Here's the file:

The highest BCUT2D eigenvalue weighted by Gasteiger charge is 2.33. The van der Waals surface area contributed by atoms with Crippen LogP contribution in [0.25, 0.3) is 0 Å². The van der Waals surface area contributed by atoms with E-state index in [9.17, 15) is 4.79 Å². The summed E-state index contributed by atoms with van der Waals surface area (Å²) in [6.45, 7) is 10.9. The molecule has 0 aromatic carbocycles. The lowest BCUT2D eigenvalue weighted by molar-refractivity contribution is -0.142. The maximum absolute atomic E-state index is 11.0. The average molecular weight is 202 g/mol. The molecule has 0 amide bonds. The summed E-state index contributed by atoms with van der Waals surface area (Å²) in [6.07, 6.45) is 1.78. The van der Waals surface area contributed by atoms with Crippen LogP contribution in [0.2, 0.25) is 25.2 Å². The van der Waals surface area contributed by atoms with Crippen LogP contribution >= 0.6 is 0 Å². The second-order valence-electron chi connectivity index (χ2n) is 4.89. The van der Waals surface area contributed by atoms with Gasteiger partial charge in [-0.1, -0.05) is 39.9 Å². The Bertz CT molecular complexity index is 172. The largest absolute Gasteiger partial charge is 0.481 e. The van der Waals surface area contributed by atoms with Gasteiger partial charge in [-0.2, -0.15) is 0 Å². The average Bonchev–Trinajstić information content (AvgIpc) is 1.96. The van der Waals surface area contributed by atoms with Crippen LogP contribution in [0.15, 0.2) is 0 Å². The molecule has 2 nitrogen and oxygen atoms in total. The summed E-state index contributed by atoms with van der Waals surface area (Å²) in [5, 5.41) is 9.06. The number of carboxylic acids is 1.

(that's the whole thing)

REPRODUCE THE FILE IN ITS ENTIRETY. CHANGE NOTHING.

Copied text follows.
The highest BCUT2D eigenvalue weighted by Gasteiger charge is 2.33. The van der Waals surface area contributed by atoms with Crippen LogP contribution in [0.25, 0.3) is 0 Å². The van der Waals surface area contributed by atoms with E-state index in [9.17, 15) is 4.79 Å². The summed E-state index contributed by atoms with van der Waals surface area (Å²) in [6.45, 7) is 10.9. The molecule has 0 aromatic carbocycles. The lowest BCUT2D eigenvalue weighted by molar-refractivity contribution is -0.142. The maximum absolute atomic E-state index is 11.0. The average molecular weight is 202 g/mol. The molecule has 0 amide bonds. The summed E-state index contributed by atoms with van der Waals surface area (Å²) in [6.07, 6.45) is 1.78. The van der Waals surface area contributed by atoms with Crippen LogP contribution in [0.2, 0.25) is 25.2 Å². The van der Waals surface area contributed by atoms with Crippen LogP contribution >= 0.6 is 0 Å². The second-order valence-electron chi connectivity index (χ2n) is 4.89. The van der Waals surface area contributed by atoms with Gasteiger partial charge in [-0.1, -0.05) is 39.9 Å². The Bertz CT molecular complexity index is 172. The largest absolute Gasteiger partial charge is 0.481 e. The van der Waals surface area contributed by atoms with Gasteiger partial charge in [-0.2, -0.15) is 0 Å². The average Bonchev–Trinajstić information content (AvgIpc) is 1.96. The van der Waals surface area contributed by atoms with Crippen LogP contribution in [0.15, 0.2) is 0 Å². The molecule has 2 nitrogen and oxygen atoms in total. The summed E-state index contributed by atoms with van der Waals surface area (Å²) in [5, 5.41) is 9.06. The number of carboxylic acids is 1.